By Lynn Stegner
Kate Riley isn't the kind of heroine we meet in so much American novels. Self-centered, shape-shifting, pushed from one guy to a different and one urban to the subsequent, she is all too real—but in no way the dependable and regular homebody of idealized womanhood. once we first come upon her, Kate (or Katherine, or Kate of the Prairie, or Katrina) is ready to endure exploratory mind surgical procedure for a situation she herself has fabricated. Sobered through the gravity of the process, she commences a trip of reminiscence that takes us again to the Saskatchewan village the place she grew up and to the singular occasion that altered her eternally and irrevocably set the process her life. From her youth, during which she used to be held captive to a mom long gone mad, via her grownup lifestyles, which unfolds as a enthralling series of guys, deserted young ones, and perpetual flow, Kate’s tale is certainly one of desperation and noteworthy invention, a surprisingly American story, brilliantly narrated by way of certainly one of our most unusual writers. (20070413)
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Additional info for Because a Fire Was in My Head (Flyover Fiction)
And the two women — the one that had been and the one that would be — were left to each other. Many observed that Hugh Riley had waited until spring to die, as a kindness to Fiona. They knew him to be that sort of man. Seven years later, when Kate left, it was well into fall, with all of winter for her mother to face — and this too was noticed by the people of Netherﬁeld. ” “I can’t go, Mum. ” “Please let me stay. ” “Do you want to be ignorant? Do you want to be an ignorant Irish girl, talked about and pitied?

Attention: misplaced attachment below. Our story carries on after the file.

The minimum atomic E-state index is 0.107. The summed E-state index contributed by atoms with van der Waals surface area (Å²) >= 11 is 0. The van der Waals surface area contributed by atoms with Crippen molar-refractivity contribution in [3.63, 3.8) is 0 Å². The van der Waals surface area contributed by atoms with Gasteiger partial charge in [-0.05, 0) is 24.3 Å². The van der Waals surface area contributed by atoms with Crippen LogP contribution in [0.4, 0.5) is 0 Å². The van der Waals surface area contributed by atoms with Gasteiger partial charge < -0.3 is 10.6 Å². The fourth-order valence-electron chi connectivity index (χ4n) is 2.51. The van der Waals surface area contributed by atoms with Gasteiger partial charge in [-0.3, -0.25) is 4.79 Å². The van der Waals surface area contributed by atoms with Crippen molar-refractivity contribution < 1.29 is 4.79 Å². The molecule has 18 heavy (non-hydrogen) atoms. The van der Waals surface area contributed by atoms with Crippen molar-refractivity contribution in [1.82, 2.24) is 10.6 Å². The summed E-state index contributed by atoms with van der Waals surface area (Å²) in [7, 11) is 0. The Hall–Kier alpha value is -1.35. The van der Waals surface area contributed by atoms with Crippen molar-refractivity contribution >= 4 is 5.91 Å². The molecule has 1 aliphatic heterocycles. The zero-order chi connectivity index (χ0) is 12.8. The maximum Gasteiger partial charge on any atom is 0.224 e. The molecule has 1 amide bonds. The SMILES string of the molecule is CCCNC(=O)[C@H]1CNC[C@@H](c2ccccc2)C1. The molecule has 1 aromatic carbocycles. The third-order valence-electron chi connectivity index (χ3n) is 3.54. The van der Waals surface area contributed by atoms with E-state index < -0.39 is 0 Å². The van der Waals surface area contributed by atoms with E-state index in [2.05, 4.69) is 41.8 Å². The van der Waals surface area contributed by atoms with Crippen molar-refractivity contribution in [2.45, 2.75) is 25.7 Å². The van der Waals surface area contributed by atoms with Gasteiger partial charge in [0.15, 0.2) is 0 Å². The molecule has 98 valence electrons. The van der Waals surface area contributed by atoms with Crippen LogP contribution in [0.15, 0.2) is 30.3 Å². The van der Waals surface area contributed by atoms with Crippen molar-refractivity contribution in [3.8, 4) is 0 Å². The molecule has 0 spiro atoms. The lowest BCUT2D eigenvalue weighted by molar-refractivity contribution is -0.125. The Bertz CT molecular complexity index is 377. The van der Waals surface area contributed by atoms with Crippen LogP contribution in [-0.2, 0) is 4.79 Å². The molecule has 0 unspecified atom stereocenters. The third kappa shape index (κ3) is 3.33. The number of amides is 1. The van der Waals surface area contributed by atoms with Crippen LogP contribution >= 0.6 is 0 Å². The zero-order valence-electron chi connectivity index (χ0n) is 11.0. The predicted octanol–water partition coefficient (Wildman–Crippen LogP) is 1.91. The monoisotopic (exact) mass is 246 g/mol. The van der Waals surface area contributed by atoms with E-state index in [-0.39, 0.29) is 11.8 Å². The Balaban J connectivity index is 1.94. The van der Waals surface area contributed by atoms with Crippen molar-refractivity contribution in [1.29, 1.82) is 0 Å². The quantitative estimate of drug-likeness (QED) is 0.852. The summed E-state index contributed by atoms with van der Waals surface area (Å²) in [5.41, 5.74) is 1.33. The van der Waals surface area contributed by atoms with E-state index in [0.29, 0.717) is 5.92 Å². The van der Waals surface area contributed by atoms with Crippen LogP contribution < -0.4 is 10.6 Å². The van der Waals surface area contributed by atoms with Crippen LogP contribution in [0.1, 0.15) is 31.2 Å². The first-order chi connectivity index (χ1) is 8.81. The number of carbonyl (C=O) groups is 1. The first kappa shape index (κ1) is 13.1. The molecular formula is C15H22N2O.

Fiona’s mind seemed to slide away with her voice, and into the silence the ticking parlor clock surfaced with a portentous insistence. Kate gazed out the window at Jan; he was using his handkerchief to wipe something from the windshield. kate 47 So that I can see clearly this place for the last time, Kate thought. When Fiona came around, she seemed surprised to ﬁnd herself standing where she was, and reached up to stroke the doorjamb as if to get to know it better. “Kate,” she said with a pleading voice, and her eyebrows wobbled hopefully.
Then Kate found a stick, drew a heartshaped cofﬁn outline around the creature, dug the stick in the mud at its head, and resumed her journey. The air moved past her gently, as if not wanting to disturb. Out kate 27 in the short furry new grass meadowlarks burst from underfoot. Without knowing where she was going she kept walking, and when she saw the cemetery past where the road curved toward Virden, it became her destination as if it had been her destination from the outset — the iron fence, the protective cypress trees bent away from the wind that came down from the north and west, the stone markers knocked crooked by frost heaves and which, from a distance, looked like her father’s bottom row of teeth.
Because a Fire Was in My Head (Flyover Fiction) by Lynn Stegner